Nuclear Power Demands Send Uranium Prices Sky High
Business + Economy

Nuclear Power Demands Send Uranium Prices Sky High

Iva Hruzikova/The Fiscal Times

With fears of depleting oil supplies and tightened coal restrictions potentially on the horizon, a neglected fuel of the future is now receiving a fresh burst of attention: uranium. Nuclear power accounts for one-fifth of U.S. electricity needs — nearly equivalent to the power grids of California, Texas and New York combined — making the U.S. the world’s largest consumer of nuclear energy. Yet the U.S. hasn’t built a reactor since 1996 and uranium inventories are dwindling.

Lauded as a mineral savior in the 1940s and then viewed with alarm in the 1980s, the price-per-pound of this member of the Periodic Table of the Elements — which happens to be the base fuel for nuclear power — has quietly crept up to its highest position in two years, which signals confidence that China is serious about building a vast fleet of reactors to meet its 21st century energy demands. But don’t look for the United States to follow up with nearly the same passion, experts say.

Uranium is traded as a commodity in the form of a gently-radioactive powder called yellowcake, which is now selling for a spot price of $62 per pound, according to the Denver consultancy TradeTech.

This price is a rough gauge of the market’s judgment on two key aspects of nuclear power — whether the amount of uranium being mined will be enough to satisfy the short-term needs of utilities, and whether world governments are warming to the concept of using public funds to underwrite reactors over the long haul.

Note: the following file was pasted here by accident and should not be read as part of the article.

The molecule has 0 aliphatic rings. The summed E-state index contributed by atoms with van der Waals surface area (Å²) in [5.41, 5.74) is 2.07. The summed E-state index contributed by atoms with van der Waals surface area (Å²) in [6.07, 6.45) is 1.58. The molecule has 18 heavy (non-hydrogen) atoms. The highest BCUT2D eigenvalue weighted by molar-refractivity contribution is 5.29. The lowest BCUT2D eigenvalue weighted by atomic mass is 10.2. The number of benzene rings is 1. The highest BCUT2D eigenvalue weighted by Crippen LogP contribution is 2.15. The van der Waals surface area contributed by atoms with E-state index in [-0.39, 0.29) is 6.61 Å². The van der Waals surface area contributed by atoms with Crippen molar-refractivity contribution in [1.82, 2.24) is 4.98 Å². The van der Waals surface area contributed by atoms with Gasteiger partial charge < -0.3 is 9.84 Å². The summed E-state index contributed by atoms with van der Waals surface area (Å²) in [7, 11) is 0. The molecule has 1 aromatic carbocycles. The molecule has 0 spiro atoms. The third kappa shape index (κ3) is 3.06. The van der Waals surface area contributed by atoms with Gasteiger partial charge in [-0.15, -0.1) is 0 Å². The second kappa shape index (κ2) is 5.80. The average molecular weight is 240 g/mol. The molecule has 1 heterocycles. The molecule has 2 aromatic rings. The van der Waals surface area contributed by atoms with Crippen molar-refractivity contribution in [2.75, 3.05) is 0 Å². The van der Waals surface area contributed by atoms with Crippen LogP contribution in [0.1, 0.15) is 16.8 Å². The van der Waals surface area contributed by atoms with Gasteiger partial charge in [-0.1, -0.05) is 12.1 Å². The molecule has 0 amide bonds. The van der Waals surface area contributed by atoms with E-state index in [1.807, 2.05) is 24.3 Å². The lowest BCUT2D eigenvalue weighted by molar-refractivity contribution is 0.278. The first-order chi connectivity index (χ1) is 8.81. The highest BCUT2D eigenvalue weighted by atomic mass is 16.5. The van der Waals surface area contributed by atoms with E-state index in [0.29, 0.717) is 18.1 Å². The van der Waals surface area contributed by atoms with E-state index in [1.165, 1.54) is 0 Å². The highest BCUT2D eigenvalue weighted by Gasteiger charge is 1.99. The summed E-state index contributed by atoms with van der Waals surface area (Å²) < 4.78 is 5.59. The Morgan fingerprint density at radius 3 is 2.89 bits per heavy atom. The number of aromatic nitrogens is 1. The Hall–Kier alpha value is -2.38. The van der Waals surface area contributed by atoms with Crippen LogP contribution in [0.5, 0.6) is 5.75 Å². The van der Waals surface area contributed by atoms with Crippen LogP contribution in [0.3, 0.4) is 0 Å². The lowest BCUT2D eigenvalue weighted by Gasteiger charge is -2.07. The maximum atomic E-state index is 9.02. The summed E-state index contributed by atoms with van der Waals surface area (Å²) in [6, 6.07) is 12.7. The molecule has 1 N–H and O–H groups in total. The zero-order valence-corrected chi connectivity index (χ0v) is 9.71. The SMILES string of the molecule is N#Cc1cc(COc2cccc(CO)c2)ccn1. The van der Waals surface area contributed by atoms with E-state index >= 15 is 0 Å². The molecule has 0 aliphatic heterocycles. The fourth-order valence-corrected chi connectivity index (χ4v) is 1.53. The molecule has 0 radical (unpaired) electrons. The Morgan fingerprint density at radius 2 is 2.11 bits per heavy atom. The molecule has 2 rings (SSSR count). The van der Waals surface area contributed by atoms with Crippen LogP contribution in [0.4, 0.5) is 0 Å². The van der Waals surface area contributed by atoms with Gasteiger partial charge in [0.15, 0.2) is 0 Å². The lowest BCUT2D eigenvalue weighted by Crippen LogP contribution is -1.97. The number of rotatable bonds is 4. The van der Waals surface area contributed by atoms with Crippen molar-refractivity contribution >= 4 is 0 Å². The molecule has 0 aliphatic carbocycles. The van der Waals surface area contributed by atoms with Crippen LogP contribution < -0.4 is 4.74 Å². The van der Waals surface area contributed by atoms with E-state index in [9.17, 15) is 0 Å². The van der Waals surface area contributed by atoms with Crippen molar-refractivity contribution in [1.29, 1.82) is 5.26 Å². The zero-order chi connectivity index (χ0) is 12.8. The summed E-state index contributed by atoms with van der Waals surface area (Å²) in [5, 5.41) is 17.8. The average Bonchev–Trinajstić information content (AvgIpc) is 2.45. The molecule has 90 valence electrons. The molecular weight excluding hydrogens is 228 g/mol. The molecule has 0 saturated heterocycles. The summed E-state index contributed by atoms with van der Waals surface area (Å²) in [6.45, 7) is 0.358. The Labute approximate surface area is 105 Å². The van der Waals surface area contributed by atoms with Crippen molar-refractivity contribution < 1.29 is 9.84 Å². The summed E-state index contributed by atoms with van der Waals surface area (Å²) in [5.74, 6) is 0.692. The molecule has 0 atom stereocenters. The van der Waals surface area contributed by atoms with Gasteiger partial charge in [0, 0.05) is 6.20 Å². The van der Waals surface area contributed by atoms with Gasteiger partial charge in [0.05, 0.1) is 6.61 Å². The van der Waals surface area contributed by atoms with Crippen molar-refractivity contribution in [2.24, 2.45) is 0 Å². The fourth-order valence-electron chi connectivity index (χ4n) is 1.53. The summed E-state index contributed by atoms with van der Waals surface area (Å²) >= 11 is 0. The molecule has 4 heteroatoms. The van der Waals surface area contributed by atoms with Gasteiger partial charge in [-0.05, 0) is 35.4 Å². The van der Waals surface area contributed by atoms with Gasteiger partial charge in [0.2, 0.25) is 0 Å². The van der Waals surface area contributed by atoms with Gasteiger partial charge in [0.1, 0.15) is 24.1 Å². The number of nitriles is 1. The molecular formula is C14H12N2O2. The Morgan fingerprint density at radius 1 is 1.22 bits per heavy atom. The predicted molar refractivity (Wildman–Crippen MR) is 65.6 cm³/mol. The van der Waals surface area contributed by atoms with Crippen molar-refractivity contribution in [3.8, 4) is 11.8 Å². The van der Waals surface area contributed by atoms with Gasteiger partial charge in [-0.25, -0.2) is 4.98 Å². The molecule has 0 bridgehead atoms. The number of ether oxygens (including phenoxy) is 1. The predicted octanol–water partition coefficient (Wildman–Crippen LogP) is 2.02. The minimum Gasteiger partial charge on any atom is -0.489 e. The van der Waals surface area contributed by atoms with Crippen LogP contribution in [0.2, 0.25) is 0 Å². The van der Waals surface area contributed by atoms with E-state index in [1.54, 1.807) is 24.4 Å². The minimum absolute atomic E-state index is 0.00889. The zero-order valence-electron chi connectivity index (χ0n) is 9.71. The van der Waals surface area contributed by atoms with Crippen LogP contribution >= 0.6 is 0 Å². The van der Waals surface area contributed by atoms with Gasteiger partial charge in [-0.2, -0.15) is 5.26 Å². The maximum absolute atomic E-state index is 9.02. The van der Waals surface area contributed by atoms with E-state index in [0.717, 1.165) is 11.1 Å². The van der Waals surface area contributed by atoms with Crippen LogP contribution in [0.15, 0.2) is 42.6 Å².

In China’s case, that’s a definite yes. With just 11 working facilities now, the Chinese government has aggressive plans to build a series of 25 “cookie cutter” reactors of a pressurized water design in the next several years. Its nuclear capacity will expand tenfold within the decade.

Chinese state exploration companies have also made audacious plays for new uranium deposits in Africa, where a new mine in the conflict-wracked nation of Niger just turned out its first barrel of yellowcake. Long-term supply deals have also been signed in Kazakhstan, the fastest-growing producer of uranium ore. All of this is helping driving up the price of uranium from a relatively bargain price of $40 per pound following the Sept. 2008 market nosedive.